abstract = "Purpose: It is well known that the curative resection with an adequate proximal margin length is the most effective treatment in gastric cancer. However, despite surgeon's effort to achieve a sufficient proximal margin length, it is often difficult to obtain a recommended proximal margin length in some cases. Therefore, this study was planned to investigate the impact of the length of proximal margin on prognosis of overall survival. Methods: Between June 1992 and December 2010, 1,888 gastric cancer patients who underwent gastrectomy with curative intent were reviewed. According to tumor's location (total vs. subtotal gastrectomy), pathologic T staging, and differentiation, univariate and multivariate analyses were performed to evaluate the impact of the discrepancies of proximal margin length on overall survival. Also, the impact of the discrepancies of proximal margin length on local recurrence was assessed. Results: The 5-year survival rate of positive proximal margin group was 5.9{\%}. In negative proximal margin groups, multivariate analysis showed that the discrepancies of proximal margin length have no impact on overall survival. Kaplan-Meier analyses showed that there is no association between discrepancy of proximal margin length and local recurrence. Conclusion: It takes effort to secure a negative proximal margin in the surgical treatment of gastric cancer because of the poor prognosis of positive proximal margin. In negative proximal margin patients, there's no need to achieve an additional proximal margin length for long-term survival benefit because there was no impact of proximal margin length on overall survival and local recurrence.",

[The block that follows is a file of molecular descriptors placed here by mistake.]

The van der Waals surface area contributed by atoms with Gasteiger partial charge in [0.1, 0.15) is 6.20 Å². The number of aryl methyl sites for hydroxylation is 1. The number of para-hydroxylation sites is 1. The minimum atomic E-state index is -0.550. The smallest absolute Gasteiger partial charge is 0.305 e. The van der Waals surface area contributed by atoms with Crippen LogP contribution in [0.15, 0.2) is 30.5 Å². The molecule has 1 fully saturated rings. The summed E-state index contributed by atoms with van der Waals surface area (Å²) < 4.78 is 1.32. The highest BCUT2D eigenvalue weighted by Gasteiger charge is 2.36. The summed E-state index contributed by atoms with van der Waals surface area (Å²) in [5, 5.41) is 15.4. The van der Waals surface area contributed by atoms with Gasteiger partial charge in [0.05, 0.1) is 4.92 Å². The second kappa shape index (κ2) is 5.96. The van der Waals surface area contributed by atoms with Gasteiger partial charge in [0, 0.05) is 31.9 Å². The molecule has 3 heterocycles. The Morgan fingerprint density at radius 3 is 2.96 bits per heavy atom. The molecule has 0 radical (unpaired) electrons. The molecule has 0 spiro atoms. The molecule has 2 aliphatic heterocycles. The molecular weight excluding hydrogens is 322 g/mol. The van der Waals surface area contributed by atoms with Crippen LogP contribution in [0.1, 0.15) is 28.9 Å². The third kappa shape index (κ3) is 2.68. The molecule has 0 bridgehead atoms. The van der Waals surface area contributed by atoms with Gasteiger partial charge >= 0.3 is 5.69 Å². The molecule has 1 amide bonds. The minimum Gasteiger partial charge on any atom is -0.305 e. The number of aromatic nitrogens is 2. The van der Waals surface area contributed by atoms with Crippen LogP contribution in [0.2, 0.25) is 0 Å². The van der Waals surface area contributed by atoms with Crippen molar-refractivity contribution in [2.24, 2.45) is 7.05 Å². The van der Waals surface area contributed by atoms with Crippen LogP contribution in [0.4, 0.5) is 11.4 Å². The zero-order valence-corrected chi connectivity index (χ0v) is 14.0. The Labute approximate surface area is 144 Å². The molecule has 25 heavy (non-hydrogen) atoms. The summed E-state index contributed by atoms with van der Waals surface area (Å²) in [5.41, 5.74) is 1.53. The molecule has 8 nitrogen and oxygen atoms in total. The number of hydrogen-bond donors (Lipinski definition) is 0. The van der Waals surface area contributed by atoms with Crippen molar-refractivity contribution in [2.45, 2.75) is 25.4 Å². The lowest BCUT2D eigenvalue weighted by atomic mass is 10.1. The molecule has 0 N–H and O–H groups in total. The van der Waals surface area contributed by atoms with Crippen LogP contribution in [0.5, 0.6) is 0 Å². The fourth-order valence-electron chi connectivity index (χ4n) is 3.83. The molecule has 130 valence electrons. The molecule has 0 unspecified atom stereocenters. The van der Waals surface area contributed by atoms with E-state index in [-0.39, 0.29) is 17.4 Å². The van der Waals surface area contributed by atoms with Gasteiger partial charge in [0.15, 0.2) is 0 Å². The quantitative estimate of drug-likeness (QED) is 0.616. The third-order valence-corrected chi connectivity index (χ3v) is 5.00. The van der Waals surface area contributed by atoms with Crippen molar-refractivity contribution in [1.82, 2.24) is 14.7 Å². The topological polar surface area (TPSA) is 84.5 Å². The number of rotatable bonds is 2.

keywords = "Gastric cancer, Local recurrence, Overall survival, Proximal margin length",
author = "Kim, {Min Gyu} and Lee, {Ju Hee} and Ha, {Tae Kyung} and Kwon, {Sung Joon}",
year = "2014",
month = "11",
day = "1",
doi = "10.4174/astr.2014.87.5.223",
language = "English",
volume = "87",
pages = "223--231",
journal = "Annals of Surgical Treatment and Research",
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number = "5",

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TY - JOUR

T1 - The distance of proximal resection margin dose not significantly influence on the prognosis of gastric cancer patients after curative resection

AU - Kim, Min Gyu

AU - Lee, Ju Hee

AU - Ha, Tae Kyung

AU - Kwon, Sung Joon

PY - 2014/11/1

Y1 - 2014/11/1